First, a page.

While overall confidence in the economy is slowly improving, consumers can still use some holiday cheer this year. That’s the thinking behind Coca-Cola’s new global campaign, which breaks next month.
The effort brings together a cast of iconic Coca-Cola characters—Santa Claus, the Coca-Cola Polar Bear and Christmas Caravan delivery trucks—and features new music by rock band Train. TV spots, digital and in-store ads are breaking in 90 markets.
One spot, titled “Snow Globe,” opens with scenes of people who are feeling lonely—a young man working a late shift, for instance. When the camera zooms out, it’s revealed that these people exist inside Santa’s snow globe. After taking a sip of Coke, Santa “shakes” things up and brings the lonely people together. “Shake Up Christmas” is a song performed by Train exclusively for the spot.
“The campaign [via McCann Erickson] is centered on the idea that people can find happiness through moments of personal connections that are inspired by Coca-Cola,” said Alejandro Ferrer, senior global brand manager for the Coca-Cola brand. “We collaborated with Train for the music because we know that they create the kind of instant classic song that would get people in the holiday spirit.”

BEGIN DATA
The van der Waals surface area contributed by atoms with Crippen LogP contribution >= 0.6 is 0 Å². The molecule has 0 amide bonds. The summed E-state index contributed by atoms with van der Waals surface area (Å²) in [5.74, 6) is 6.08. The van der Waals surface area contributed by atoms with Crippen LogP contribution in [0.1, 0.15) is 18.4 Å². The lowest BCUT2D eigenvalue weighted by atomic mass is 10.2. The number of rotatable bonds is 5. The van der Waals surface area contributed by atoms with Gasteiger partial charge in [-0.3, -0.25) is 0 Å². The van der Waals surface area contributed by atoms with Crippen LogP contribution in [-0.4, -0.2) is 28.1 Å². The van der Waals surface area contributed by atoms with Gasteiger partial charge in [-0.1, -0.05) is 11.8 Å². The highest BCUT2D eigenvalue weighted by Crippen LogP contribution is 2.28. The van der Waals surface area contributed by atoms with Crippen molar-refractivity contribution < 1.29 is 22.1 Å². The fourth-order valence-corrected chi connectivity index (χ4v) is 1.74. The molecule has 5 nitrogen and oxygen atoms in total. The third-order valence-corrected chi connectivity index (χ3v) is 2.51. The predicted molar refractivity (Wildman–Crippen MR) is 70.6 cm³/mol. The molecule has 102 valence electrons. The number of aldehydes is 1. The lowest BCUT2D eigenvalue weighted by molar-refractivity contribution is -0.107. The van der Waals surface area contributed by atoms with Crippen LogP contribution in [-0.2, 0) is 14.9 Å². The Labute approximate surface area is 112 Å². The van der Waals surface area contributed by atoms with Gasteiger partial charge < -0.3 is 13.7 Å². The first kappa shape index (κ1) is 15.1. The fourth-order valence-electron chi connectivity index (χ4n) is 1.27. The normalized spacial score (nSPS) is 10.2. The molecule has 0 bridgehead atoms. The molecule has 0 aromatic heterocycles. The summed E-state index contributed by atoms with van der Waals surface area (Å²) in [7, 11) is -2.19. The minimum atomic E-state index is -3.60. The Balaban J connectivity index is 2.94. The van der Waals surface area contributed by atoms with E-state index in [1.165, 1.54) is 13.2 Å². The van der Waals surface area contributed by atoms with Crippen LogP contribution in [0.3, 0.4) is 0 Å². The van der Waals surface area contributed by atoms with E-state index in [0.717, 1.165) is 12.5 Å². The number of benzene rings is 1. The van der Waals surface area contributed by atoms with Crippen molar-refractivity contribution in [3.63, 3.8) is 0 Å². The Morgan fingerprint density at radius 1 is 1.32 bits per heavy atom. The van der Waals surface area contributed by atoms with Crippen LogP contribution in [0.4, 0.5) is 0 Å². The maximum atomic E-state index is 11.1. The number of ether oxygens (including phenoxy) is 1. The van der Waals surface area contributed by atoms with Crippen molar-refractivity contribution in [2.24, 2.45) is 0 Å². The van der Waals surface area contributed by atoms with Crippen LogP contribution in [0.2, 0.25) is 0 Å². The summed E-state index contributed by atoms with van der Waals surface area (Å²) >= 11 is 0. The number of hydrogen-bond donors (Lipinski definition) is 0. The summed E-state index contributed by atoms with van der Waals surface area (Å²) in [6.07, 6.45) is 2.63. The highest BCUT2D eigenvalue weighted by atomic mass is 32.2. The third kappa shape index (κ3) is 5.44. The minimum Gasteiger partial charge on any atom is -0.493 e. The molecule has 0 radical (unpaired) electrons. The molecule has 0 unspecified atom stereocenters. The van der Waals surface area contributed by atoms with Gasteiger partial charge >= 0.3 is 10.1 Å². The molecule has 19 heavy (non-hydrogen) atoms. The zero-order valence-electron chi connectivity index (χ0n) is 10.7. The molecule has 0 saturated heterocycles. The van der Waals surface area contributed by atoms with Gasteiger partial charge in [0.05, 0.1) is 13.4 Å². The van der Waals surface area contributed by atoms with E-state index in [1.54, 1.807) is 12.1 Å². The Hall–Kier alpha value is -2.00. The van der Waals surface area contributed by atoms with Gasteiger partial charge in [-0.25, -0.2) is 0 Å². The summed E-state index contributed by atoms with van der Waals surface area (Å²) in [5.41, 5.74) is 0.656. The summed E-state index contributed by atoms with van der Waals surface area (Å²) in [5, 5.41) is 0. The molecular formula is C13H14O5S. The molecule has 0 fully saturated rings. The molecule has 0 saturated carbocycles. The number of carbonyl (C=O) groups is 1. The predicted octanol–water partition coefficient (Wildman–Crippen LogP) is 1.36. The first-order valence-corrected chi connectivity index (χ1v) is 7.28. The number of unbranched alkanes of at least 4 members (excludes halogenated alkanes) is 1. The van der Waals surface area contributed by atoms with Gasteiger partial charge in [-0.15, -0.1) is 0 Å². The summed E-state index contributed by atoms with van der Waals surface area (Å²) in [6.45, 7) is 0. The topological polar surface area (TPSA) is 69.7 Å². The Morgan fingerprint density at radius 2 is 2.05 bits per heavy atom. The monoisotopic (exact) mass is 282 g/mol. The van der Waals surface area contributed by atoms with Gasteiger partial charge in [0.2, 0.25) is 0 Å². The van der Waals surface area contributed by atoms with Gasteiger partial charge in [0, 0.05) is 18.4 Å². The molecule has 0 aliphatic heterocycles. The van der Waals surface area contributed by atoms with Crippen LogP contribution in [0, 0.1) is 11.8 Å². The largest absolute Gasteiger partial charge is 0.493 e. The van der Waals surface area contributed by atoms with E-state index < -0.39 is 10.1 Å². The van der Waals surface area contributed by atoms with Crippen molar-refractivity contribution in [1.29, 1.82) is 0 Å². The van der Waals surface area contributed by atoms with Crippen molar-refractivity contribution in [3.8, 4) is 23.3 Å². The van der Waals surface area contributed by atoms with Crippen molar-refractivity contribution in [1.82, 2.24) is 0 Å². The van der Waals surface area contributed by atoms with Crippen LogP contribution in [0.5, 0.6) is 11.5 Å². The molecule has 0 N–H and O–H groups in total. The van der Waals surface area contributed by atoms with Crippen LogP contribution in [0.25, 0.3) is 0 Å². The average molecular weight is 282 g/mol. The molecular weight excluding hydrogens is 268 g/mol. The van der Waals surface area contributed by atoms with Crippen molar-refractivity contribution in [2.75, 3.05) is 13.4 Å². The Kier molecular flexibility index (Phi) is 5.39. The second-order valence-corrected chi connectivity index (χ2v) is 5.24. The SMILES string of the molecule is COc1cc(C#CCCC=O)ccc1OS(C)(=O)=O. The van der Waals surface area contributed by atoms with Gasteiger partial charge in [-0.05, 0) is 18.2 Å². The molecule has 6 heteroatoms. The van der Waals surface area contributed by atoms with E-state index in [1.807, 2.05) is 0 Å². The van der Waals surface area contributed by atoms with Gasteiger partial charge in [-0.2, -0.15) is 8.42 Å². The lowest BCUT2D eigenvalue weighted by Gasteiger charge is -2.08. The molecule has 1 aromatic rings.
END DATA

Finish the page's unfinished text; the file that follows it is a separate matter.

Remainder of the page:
This is not the first time that Coke has tried to spread holiday joy. The new campaign is an extension of “Open Happiness,” which launched last year. That effort included a Simpsons Super Bowl spot in which grocery store owner Abu introduced a depressed Mr. Burns to the bright side of life.
In fact, other marketers have used the “happiness” theme to boost the spirits of recession-weary consumers for some time now, which raises questions about whether the strategy is overused. But Scott Morgan, president of Pittsburgh-based ad agency Brunner, said the sentiment, if anything, is still relevant. “Consumer confidence is up—even if [it’s] still at historic lows,” said Morgan. “And come on, it’s the holidays.”
Train, meanwhile, is helping promote the Coke campaign by performing “Shake Up Christmas” during the band’s live concert tour.
In the U.S., Coca-Cola spent $94 million on advertising last year, and $102 million through the first eight months of this year, excluding online, per the Nielsen Co.